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  • 4 May 2005
  • Snails set the pace in human memory loss research


    A memory for learning: the pond snail

    A memory for learning: the pond snail

    The humble snail is helping scientists at the University of Sussex to explore ways of treating memory loss in humans.

    Drug manufacturers are looking at ways to create a "Viagra for the brain", which could alleviate memory loss, one of the distressing symptoms of diseases such as Alzheimer's. Work carried out by Dr George Kemenes, Senior Fellow in the Department of Biology and Environmental Science at the University of Sussex, will hopefully help to show how such drugs could work.

    Dr Kemenes says: "If you lose your memory, you lose your personality. Impaired long-term memory is a devastating consequence of a variety of diseases affecting millions of people. The knowledge obtained from this work will help us to understand, and ultimately prevent and treat, memory disorders or even enhance normal memory."

    He adds: "The aim is to find brain molecules that are crucial for the building up and maintenance of long-term memory and learning. The biggest hope is that we will then be able to find out how to operate those functions and improve the speed at which animals learn, or help them remember for longer periods of time. This would then link into drug development for humans."

    To do this, Dr Kemenes and his team, funded by a £750,000 grant from the Medical Research Council, will attempt to chemically enhance or inhibit those functions in the common pond snail.

    Snails are ideal for this kind of study because humans and pond snails actually share some important characteristics, unchanged by evolution. These include the basic molecular mechanisms that control long-term memory and learning. These processes involve the activation or suppression of a protein, CREB, which is key to the formation of long-term memory, and found in species ranging from molluscs and flies to rats and man.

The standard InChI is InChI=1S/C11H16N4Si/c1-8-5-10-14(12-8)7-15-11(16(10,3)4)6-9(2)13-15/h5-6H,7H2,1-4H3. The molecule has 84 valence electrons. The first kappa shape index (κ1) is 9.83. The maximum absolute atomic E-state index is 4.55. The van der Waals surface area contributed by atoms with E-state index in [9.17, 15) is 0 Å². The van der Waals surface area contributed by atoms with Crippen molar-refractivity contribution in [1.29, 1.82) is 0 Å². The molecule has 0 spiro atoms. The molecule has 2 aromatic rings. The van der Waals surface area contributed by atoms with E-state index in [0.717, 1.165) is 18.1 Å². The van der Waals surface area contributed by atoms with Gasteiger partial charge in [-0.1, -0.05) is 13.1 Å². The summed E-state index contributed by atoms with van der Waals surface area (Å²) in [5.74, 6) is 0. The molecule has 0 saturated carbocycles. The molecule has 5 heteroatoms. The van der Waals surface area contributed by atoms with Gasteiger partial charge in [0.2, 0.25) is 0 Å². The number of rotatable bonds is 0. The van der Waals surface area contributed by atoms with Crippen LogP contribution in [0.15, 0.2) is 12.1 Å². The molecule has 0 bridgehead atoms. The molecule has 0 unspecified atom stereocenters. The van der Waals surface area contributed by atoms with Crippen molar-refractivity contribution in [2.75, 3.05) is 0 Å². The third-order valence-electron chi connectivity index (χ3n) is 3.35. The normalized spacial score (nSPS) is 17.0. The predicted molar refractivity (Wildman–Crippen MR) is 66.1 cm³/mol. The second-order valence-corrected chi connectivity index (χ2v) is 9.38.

These responses can be tested by classic "Pavlovian" experiments that bring about a conditioned response. A snail exposed to the smell of pear drops and then food (sucrose, which they love), for example, will respond weeks later to the smell of pear drops by rhythmically moving its mouth parts in anticipation of food, even when none is provided. This shows that the snail now has a memory associating the smell of pear drops with the arrival of food - a learned and remembered response.

    This "flashbulb" memory - created by just one response to stimuli, is complemented in Dr Kemenes' research by another test, where the snail is exposed to a tickling stimulus (which it doesn't like) before food is introduced. It takes much longer for the snail to associate this tickling with the arrival of food. Dr Kemenes will attempt to learn how to inhibit the quickly learned memory and improve the weaker, more slowly-acquired memory at molecular level by using different chemical preparations to activate or suppress the release of the memory-forming CREB protein.

    Snails are also vital to this part of Dr Kemenes' research because they have large neurons (nerve cells), which are easily identified, manipulated and observed under a microscope than mammalian brain cells, making them ideal subjects for exploring the learning and memory process at the cellular and molecular level.

     

    Notes for editors 

    Press office contacts: Maggie Clune or Jacqui Bealing, tel: 01273 678 888 or email M.T.Clune@sussex.ac.uk or J.A.Bealing@sussex.ac.uk

     

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